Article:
Wednesday, October 12, 2016


I am often intrigued by the writing/publishing advice that I see online these days. I’ve been working in this biz for almost 12 years now, and some of this stuff seems counterintuitive. Some silly and terribly misinformed. And some just seems…well…paranoid. You see a devil behind every door and distrust anyone who tries to help. Let's get past the defensiveness and find some real answers.

According to the blogs I’ve consulted in recent weeks, these are some of the questions you should ask an agent who agrees to rep your work:

What books have you sold recently, and to what publishers?

This info is probably available on the agency website; almost every agency has one. We agents love to boast of our sales one way or another, so it's hard to miss. You’ll find deal reports in Publisher’s Weekly and Publishers Marketplace. If this is important to you, respect your own time and look it up before you call me.
Where will you pitch my book?

Well, if your book is (say) a mystery, I can assure you that I know at least 120 editors who handle such. I will start at the top and work my way down to Bubba’s Book House if necessary. But to make a thoughtful list that’s fitting for your project? That could take a while; we can have that discussion, after you sign on the line. Not before.

Why do you want to rep my book?

I get this one a lot, and I never know just what it is they're hoping to hear. That it changed my life? Um, probably not. How about, because you asked me and I liked it? Should it be more complicated than that?

Is it OK if I ask your clients for references?

Heh. What would you do if I say no? My client list is easy to find, and they all have a website and social media. Look them up and ask!

Do you think my manuscript will need editing? If so, how much?

I can answer this question right now, without reading the first word: YES. Everyone does, always, no exceptions. I rarely speak so dogmatically about anything, but this is one absolute that I will always preach. But if I thought it needed a lot of fixing, we wouldn’t be talking now.

Why should I sign with you?  

I will probably never deliver a satisfactory answer to this question. I think I'm pretty good at this job, and my publicly available record speaks for itself. Therefore, I will neither boast nor beg. At least once a month, I find myself in a strange discussion with an author who thinks he's hot stuff. He might be waiting around to hear back from Superagent X, so now's my chance to beat him to the punch. I fell for that trap a few times, and it never ended well. Such writers make lousy clients; they won’t take my advice, and they make huge demands. I won’t do it again.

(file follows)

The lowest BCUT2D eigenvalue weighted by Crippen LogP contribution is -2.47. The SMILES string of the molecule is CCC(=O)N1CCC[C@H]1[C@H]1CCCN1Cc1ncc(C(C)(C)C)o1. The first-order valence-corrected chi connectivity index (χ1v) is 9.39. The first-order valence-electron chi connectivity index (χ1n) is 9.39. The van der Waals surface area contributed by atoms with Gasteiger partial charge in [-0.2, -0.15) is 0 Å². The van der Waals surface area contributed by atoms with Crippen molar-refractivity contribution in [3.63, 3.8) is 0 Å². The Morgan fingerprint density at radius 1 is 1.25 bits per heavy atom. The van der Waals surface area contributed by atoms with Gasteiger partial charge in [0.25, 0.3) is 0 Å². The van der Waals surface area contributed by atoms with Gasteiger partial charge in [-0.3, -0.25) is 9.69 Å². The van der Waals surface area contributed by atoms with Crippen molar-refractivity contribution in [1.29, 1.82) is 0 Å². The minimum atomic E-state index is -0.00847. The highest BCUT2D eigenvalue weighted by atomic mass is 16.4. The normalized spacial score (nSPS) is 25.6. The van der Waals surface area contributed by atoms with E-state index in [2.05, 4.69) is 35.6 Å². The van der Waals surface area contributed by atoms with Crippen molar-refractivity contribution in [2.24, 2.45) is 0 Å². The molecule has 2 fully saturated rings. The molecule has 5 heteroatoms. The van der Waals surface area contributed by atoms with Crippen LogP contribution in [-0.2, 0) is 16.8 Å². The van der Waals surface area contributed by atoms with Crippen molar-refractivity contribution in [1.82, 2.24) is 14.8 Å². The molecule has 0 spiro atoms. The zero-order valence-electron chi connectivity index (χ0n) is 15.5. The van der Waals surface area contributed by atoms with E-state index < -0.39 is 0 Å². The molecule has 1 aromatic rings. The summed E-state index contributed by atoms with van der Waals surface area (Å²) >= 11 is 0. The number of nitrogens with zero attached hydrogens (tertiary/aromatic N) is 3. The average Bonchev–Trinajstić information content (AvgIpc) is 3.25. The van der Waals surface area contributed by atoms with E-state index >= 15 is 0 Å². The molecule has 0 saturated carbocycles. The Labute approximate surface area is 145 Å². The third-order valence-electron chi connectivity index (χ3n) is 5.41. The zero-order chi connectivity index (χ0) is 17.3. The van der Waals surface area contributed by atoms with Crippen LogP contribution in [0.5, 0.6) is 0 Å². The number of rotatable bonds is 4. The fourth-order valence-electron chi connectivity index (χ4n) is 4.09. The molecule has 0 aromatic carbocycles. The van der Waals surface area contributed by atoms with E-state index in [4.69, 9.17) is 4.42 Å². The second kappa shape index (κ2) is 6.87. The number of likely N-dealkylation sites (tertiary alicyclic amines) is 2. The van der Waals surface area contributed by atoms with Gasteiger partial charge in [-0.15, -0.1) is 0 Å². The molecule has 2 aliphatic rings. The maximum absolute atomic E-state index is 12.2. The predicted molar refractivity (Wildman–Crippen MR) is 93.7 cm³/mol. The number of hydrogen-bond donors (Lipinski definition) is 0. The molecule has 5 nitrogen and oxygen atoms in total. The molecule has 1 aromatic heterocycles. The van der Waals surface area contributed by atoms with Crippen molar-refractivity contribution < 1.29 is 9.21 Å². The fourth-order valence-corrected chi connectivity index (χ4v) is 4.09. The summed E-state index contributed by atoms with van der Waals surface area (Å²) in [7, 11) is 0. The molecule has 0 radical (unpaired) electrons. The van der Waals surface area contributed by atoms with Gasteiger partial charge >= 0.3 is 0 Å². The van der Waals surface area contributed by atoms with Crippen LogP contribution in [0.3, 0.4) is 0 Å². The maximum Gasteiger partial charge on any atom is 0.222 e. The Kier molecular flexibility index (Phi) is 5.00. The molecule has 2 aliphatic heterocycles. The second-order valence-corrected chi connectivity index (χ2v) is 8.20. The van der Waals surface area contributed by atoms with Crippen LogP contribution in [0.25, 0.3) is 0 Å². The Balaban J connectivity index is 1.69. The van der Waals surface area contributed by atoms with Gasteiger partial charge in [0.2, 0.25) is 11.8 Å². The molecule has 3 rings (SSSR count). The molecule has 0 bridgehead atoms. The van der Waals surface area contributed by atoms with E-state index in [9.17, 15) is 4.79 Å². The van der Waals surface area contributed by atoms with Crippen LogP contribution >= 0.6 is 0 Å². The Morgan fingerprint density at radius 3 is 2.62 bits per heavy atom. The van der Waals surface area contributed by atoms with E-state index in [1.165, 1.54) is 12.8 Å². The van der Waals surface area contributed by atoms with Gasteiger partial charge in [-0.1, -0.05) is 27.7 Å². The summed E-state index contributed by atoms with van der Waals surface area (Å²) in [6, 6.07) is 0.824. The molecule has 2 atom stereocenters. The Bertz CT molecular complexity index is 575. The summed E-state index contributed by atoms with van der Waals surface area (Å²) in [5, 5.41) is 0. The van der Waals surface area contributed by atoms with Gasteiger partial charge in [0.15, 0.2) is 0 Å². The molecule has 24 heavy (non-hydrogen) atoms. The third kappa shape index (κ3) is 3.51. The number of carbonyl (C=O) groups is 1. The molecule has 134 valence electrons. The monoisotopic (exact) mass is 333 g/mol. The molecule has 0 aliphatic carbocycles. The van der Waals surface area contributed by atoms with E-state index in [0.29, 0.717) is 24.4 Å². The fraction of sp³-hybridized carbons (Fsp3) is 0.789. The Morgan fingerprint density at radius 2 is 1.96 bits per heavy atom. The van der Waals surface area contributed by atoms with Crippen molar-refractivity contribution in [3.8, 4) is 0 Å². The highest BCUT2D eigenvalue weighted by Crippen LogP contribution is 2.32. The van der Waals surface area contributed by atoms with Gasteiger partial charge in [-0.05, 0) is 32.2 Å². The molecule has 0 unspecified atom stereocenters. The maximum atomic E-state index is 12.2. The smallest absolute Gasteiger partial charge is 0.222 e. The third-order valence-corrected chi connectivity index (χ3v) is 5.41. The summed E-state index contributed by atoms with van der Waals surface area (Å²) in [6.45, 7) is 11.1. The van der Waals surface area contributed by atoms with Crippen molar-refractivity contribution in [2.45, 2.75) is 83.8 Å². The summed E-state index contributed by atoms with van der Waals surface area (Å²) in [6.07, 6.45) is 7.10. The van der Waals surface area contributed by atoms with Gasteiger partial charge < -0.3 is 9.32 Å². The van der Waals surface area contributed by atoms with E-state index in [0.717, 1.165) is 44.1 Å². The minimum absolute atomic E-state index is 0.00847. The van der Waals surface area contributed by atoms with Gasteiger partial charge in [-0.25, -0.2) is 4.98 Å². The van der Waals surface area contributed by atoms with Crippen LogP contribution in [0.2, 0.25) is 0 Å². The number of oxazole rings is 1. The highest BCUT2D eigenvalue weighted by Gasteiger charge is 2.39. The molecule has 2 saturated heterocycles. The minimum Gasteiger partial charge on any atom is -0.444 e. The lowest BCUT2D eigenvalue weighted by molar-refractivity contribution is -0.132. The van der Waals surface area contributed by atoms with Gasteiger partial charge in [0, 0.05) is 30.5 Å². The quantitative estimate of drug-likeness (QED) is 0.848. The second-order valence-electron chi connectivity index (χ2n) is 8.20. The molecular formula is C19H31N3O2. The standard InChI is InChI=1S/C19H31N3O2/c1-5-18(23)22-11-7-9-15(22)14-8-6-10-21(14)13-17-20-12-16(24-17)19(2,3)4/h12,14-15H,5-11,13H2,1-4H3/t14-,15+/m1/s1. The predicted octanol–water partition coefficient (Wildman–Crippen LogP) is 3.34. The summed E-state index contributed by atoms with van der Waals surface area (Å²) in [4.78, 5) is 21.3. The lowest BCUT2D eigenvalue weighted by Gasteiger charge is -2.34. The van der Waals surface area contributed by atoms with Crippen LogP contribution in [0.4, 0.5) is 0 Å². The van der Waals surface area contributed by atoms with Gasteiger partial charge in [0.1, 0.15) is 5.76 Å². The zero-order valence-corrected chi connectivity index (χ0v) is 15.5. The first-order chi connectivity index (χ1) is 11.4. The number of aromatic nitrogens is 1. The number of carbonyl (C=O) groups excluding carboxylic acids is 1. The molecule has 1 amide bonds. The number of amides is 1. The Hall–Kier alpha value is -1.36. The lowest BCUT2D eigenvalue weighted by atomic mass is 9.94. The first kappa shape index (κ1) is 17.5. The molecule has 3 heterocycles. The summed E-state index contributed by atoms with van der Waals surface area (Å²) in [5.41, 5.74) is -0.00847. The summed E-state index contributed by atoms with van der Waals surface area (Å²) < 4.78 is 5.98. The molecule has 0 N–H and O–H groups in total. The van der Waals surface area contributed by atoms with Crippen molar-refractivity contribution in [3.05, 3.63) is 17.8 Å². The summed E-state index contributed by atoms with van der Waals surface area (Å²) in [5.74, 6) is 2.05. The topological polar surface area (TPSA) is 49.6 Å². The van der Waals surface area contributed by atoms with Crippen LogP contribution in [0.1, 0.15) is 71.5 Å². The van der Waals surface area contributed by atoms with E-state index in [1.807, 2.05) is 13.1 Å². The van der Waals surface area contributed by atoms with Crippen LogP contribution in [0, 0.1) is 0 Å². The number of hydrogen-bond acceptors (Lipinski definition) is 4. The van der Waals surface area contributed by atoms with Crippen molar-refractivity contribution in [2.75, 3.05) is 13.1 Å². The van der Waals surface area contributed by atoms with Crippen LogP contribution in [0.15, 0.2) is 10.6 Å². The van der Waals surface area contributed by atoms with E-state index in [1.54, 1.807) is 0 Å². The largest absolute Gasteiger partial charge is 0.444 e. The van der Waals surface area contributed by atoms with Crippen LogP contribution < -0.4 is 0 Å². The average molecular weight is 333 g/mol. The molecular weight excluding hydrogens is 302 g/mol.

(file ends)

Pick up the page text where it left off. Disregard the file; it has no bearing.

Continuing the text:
Can you get me a deal for just print rights?

The Alliance of Independent Authors (an organization of self-published writers) advises its members not to surrender their ebook rights. They should only sign with an agent who understands their “special” standing in the book community, and will only shop their print and subsidiary rights. The problem is, no agent anywhere has the authority to do what they ask. That language belongs in a publisher (not agency) contract, and I have yet to find a publisher that will agree to such.

Of course, I don't know you or your personality. Perhaps, like me, you want to gauge your productivity at the end of each day. It's nice if you can sit down to the dinner table thinking "Yeah! I pitched a thousand agents today!" But frankly, you'll be better to pare down that list first.

Your choice of an agent is an important one. You need the right fit for your genre, your market position, and personality. Let’s have that discussion; ask your questions until you’re satisfied. I will stay on the phone for as long as you need. But honestly, it could be a waste of your own time if you didn’t check me out in advance to get those big-picture issues settled.

I might not be the right guy for you, and that’s fine. But apart from that, remember, you came to me. You asked me to rep your book. I said yes; isn't that what you wanted? Don’t make me regret it. Knowledge is power.


  1. Steve. Thank you for investing so much time communicating on various writers groups. Your responses can be easily misunderstood but I've learned over the three years I've invested in getting my first book into a publisher's hands the road can be a rough ride for the thin-skinned and the naive. I thank you for your review on my original manuscript. Your rejection because of its length opened my hard head and my editor and I went to work and resubmitted t trimmed version to a publisher after a writer's workshop. He agreed to publish it if I skinned it further and took the time to explain the economics that most writers never consider. We cinched our belts and edited again until a contract got signed. Conclusion: Listen to advice from people like you and as a writer, getting 80% of your hard work published is far better then fighting an uphill battle to promote an unmarketable 100%. Thanks Steve. TM 'Mike' Brown

  2. Great post, Steve! I have an even shorter response to the question, "Why do you want to rep my book?" My response: "Because I think I can sell it to a publisher." Why else would I want to rep a book???